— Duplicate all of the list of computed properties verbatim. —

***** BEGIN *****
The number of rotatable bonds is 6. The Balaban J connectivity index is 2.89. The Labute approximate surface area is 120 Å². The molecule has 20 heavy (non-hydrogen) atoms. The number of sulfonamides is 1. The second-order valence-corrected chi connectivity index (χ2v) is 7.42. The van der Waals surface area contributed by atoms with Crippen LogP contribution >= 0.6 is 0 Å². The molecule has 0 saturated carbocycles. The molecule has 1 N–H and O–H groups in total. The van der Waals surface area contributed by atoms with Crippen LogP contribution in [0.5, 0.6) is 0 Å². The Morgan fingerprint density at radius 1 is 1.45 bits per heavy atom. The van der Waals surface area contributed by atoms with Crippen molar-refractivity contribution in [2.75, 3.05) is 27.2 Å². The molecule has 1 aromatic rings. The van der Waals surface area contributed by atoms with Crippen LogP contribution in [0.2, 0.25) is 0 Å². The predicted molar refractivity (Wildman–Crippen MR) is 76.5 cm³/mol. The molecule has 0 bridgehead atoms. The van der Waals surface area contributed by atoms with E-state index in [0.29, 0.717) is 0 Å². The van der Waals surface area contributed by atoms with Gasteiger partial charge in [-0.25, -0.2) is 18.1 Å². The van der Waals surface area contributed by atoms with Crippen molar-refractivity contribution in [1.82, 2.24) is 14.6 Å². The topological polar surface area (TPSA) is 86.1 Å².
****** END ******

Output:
The number of rotatable bonds is 6. The Balaban J connectivity index is 2.89. The Labute approximate surface area is 120 Å². The molecule has 20 heavy (non-hydrogen) atoms. The number of sulfonamides is 1. The second-order valence-corrected chi connectivity index (χ2v) is 7.42. The van der Waals surface area contributed by atoms with Crippen LogP contribution >= 0.6 is 0 Å². The molecule has 0 saturated carbocycles. The molecule has 1 N–H and O–H groups in total. The van der Waals surface area contributed by atoms with Crippen LogP contribution in [0.5, 0.6) is 0 Å². The Morgan fingerprint density at radius 1 is 1.45 bits per heavy atom. The van der Waals surface area contributed by atoms with Crippen molar-refractivity contribution in [2.75, 3.05) is 27.2 Å². The molecule has 1 aromatic rings. The van der Waals surface area contributed by atoms with Crippen LogP contribution in [0.2, 0.25) is 0 Å². The predicted molar refractivity (Wildman–Crippen MR) is 76.5 cm³/mol. The molecule has 0 bridgehead atoms. The van der Waals surface area contributed by atoms with E-state index in [0.29, 0.717) is 0 Å². The van der Waals surface area contributed by atoms with Gasteiger partial charge in [-0.25, -0.2) is 18.1 Å². The van der Waals surface area contributed by atoms with Crippen molar-refractivity contribution in [1.82, 2.24) is 14.6 Å². The topological polar surface area (TPSA) is 86.1 Å².